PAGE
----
by Christine Downing
"Let no one of the gods vanish. We need each and every one, every one should matter to us, every perfected image." No writer of her generation has taken Rilke's words as thoroughly to heart as Christine Downing has. In a remarkable series of books she has given us "perfected" as well as ambivalent images of the great goddesses of classical antiquity. In this book she turns to the "gods in our midst," the gods as they appear to women, and she shows how these energies and epiphanies embodied in male egos are relevant to women' s "inner experience, their most profound needs and hopes, their bitterest suffering and greatest fear." Whether as counter-players or ego-figures, figures to whom women relate or with whom they may even identify, the Greek gods embody ways of being, worlds which enter into the experience of both men and women. They "help us to see who we are and what we might become."
The male gods described here are, to a certain extent, fictions, fantasies, created out of bits and pieces of the ancient traditions woven together in ways that the Greeks never had. But the Greek gods were always in via, on the way, still in process. And what Downing's Greek gods are helping us proceed toward is a post-patriarchal image of male wholeness, a woman's view of what men might be like.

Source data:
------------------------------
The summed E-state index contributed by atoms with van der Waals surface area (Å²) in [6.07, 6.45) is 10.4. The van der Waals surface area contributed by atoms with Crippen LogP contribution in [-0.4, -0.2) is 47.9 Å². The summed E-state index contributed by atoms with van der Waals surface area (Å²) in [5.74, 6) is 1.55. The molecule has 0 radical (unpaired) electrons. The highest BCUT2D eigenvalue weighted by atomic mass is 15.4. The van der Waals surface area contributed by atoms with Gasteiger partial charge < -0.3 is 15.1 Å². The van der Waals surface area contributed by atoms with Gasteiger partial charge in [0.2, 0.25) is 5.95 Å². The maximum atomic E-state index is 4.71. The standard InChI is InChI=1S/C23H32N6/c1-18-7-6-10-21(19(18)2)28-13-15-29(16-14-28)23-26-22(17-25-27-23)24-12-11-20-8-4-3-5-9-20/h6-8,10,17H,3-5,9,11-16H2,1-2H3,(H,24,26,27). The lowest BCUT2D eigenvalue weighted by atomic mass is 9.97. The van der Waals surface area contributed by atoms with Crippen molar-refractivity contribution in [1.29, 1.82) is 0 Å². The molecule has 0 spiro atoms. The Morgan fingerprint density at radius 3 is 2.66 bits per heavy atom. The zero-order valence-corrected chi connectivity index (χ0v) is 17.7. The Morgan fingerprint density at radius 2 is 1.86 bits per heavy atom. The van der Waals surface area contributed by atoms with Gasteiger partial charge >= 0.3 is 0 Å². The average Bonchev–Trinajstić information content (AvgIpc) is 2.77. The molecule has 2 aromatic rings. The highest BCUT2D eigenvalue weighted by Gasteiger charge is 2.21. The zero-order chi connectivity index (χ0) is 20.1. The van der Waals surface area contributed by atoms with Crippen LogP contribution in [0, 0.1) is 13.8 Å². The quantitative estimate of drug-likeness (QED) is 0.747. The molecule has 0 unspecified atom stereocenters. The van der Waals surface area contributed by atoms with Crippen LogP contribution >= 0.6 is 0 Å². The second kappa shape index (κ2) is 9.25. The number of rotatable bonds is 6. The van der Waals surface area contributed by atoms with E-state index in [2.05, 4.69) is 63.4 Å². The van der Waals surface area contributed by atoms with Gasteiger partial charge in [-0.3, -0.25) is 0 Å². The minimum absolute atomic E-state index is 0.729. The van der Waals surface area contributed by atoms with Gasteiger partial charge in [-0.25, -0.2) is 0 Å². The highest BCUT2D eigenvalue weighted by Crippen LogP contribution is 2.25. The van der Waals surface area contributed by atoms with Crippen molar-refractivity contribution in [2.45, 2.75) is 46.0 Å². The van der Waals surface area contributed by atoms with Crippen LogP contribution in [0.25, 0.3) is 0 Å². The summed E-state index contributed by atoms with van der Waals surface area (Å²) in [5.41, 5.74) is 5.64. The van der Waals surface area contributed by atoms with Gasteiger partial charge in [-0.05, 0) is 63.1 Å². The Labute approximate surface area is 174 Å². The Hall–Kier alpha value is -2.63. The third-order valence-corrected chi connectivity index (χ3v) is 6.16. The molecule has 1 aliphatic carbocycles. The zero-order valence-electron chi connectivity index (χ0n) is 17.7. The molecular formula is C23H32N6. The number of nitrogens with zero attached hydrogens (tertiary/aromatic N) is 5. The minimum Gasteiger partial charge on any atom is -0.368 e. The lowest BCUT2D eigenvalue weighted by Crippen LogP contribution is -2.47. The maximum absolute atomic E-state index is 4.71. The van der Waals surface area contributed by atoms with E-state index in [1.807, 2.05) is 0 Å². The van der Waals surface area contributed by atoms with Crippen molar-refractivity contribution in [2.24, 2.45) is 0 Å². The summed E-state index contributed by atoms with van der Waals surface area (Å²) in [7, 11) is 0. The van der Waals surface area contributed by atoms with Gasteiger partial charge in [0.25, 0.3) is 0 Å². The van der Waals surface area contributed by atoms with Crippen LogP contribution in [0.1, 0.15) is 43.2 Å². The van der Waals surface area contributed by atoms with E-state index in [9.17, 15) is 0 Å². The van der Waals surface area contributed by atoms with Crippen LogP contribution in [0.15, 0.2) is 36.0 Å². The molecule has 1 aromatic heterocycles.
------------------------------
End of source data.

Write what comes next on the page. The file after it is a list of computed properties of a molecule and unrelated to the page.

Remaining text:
Christine Downing currently teaches in the Mythological Studies Doctoral Program at Pacifica Graduate Institute in Santa Barbara, after serving for almost twenty years as chair of the Religious Studies Department at San Diego State University. She has also taught at Rutgers and Temple Universities and at the Jung Institute in Zurich. Her books include The Goddess, Journey through Menopause, Psyche's Sisters, Myths and Mysteries of Same Sex Love, Mirrors of the Self, and The Long Journey Home.